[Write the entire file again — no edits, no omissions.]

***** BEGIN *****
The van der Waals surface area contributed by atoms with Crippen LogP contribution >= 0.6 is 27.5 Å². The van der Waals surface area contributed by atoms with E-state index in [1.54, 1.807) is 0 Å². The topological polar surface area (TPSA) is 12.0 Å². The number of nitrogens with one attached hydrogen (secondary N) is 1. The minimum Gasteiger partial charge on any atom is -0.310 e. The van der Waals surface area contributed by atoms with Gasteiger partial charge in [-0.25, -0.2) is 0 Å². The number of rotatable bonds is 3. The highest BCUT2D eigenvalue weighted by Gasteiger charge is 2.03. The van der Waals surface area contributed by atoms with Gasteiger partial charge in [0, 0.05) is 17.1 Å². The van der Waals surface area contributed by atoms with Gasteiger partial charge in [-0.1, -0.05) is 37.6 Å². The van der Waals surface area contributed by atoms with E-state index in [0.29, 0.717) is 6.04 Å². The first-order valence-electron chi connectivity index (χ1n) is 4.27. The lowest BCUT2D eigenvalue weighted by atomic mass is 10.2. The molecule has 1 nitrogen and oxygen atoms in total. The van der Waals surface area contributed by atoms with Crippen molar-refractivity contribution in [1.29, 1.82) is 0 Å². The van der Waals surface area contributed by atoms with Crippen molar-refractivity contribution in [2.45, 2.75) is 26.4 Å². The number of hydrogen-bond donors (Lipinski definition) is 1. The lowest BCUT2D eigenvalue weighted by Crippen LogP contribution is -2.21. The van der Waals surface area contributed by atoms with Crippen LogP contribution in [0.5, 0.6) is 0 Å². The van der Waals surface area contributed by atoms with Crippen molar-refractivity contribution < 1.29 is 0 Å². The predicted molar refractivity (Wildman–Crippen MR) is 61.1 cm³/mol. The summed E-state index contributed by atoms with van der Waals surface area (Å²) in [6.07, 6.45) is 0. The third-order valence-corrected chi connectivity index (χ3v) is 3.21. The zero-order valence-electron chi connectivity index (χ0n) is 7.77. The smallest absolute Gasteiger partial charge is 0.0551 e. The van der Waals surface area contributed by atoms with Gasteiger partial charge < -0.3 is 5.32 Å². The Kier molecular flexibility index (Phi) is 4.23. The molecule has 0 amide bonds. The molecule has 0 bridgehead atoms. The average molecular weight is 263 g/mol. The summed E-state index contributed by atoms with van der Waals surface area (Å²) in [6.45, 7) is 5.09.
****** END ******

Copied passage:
The van der Waals surface area contributed by atoms with Crippen LogP contribution >= 0.6 is 27.5 Å². The van der Waals surface area contributed by atoms with E-state index in [1.54, 1.807) is 0 Å². The topological polar surface area (TPSA) is 12.0 Å². The number of nitrogens with one attached hydrogen (secondary N) is 1. The minimum Gasteiger partial charge on any atom is -0.310 e. The van der Waals surface area contributed by atoms with Gasteiger partial charge in [-0.25, -0.2) is 0 Å². The number of rotatable bonds is 3. The highest BCUT2D eigenvalue weighted by Gasteiger charge is 2.03. The van der Waals surface area contributed by atoms with Gasteiger partial charge in [0, 0.05) is 17.1 Å². The van der Waals surface area contributed by atoms with Gasteiger partial charge in [-0.1, -0.05) is 37.6 Å². The van der Waals surface area contributed by atoms with E-state index in [0.29, 0.717) is 6.04 Å². The first-order valence-electron chi connectivity index (χ1n) is 4.27. The lowest BCUT2D eigenvalue weighted by atomic mass is 10.2. The molecule has 1 nitrogen and oxygen atoms in total. The van der Waals surface area contributed by atoms with Crippen molar-refractivity contribution in [1.29, 1.82) is 0 Å². The van der Waals surface area contributed by atoms with Crippen molar-refractivity contribution in [2.45, 2.75) is 26.4 Å². The number of hydrogen-bond donors (Lipinski definition) is 1. The lowest BCUT2D eigenvalue weighted by Crippen LogP contribution is -2.21. The van der Waals surface area contributed by atoms with Crippen LogP contribution in [0.5, 0.6) is 0 Å². The van der Waals surface area contributed by atoms with Crippen molar-refractivity contribution < 1.29 is 0 Å². The predicted molar refractivity (Wildman–Crippen MR) is 61.1 cm³/mol. The summed E-state index contributed by atoms with van der Waals surface area (Å²) in [6.07, 6.45) is 0. The third-order valence-corrected chi connectivity index (χ3v) is 3.21. The zero-order valence-electron chi connectivity index (χ0n) is 7.77. The smallest absolute Gasteiger partial charge is 0.0551 e. The van der Waals surface area contributed by atoms with Gasteiger partial charge < -0.3 is 5.32 Å². The Kier molecular flexibility index (Phi) is 4.23. The molecule has 0 amide bonds. The molecule has 0 bridgehead atoms. The average molecular weight is 263 g/mol. The summed E-state index contributed by atoms with van der Waals surface area (Å²) in [6.45, 7) is 5.09.